Here is today’s iron ore update:
Hints of stabilisation on Friday but it’s still anyone’s guess if this is the bottom. I’m pretty skeptical so long as Chinese steel prices are still falling.
Meanwhile my views on iron ore have been perfectly captured in a note by Ric Deverell, the widely respected head of commodities at Credit Suisse via FTAlphaville:
Our feeling is that the current adjustment is in large part a move to a lower trading range: In trend terms, global steel production looks to be increasing now at around a 2.5% p.a., while seaborne exports of iron ore continue to grow at an 8% p.a. pace.
With global growth momentum weak, and China’s steel demand having moderated, we now believe that the opportunity for a return to a market in shortfall has diminished.
It is worth noting, however, that markets tend to overshoot to the downside during dramatic events. Given the cuts to Chinese production under way, and a “buyer’s strike” by mills, while the risk in the near term is for further falls, we expect prices to rebound to around US$100 in Q4, before slowly eroding towards longer-run averages over subsequent years.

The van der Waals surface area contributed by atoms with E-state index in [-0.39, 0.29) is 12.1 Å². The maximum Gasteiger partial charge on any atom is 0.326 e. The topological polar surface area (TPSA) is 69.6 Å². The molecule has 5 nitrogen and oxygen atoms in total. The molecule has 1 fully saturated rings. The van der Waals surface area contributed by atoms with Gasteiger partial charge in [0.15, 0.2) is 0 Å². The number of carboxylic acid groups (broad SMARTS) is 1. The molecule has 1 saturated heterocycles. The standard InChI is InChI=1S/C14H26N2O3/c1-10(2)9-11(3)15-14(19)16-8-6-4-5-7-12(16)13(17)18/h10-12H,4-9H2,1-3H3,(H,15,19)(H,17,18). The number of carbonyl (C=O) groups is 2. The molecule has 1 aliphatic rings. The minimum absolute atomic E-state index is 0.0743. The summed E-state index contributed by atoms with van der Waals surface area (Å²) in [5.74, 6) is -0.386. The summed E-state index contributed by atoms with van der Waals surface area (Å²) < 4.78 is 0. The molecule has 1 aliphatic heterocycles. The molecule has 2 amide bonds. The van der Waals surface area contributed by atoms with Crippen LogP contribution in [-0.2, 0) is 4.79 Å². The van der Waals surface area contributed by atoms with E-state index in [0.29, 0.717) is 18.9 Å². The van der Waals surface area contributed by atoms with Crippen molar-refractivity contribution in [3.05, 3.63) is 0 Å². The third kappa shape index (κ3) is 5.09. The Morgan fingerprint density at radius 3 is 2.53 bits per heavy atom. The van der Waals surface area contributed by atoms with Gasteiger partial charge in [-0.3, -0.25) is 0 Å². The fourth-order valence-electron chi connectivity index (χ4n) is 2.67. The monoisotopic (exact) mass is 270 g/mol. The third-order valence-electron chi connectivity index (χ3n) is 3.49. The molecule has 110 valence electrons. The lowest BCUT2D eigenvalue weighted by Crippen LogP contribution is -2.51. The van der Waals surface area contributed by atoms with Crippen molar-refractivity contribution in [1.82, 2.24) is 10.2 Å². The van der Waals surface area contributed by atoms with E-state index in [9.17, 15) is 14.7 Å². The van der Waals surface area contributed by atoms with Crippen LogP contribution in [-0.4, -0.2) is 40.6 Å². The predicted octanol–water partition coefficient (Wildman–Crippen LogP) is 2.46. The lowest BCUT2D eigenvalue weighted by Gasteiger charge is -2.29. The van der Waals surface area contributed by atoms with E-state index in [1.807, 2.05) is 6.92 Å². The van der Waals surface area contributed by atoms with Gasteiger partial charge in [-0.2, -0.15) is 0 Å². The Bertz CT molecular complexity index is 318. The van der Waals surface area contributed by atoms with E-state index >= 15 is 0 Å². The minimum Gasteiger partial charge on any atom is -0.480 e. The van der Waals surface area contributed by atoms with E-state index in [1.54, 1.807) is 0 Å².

Importantly, however, we consider it most unlikely that prices settle anywhere near the historically low levels seen in the early 2000s, which we feel will prove to be the historical outlier.
While a bounce is likely, the assumed stabilization will need a substantial reduction in Chinese iron ore production, as well as some recovery in steel production as the stimulus feeds through. Absent both of these factors, prices could still surprise to the downside.
…Further stagnation in demand could still see a retreat, albeit temporarily, below the US$80, the long-term historical price average.
I personally see the ultimate equilibrium point a little lower but the argument is exactly right. China and steel can grow fine, our terms of trade can remain historically high and Australia will still need to find a new equilibrium of its own.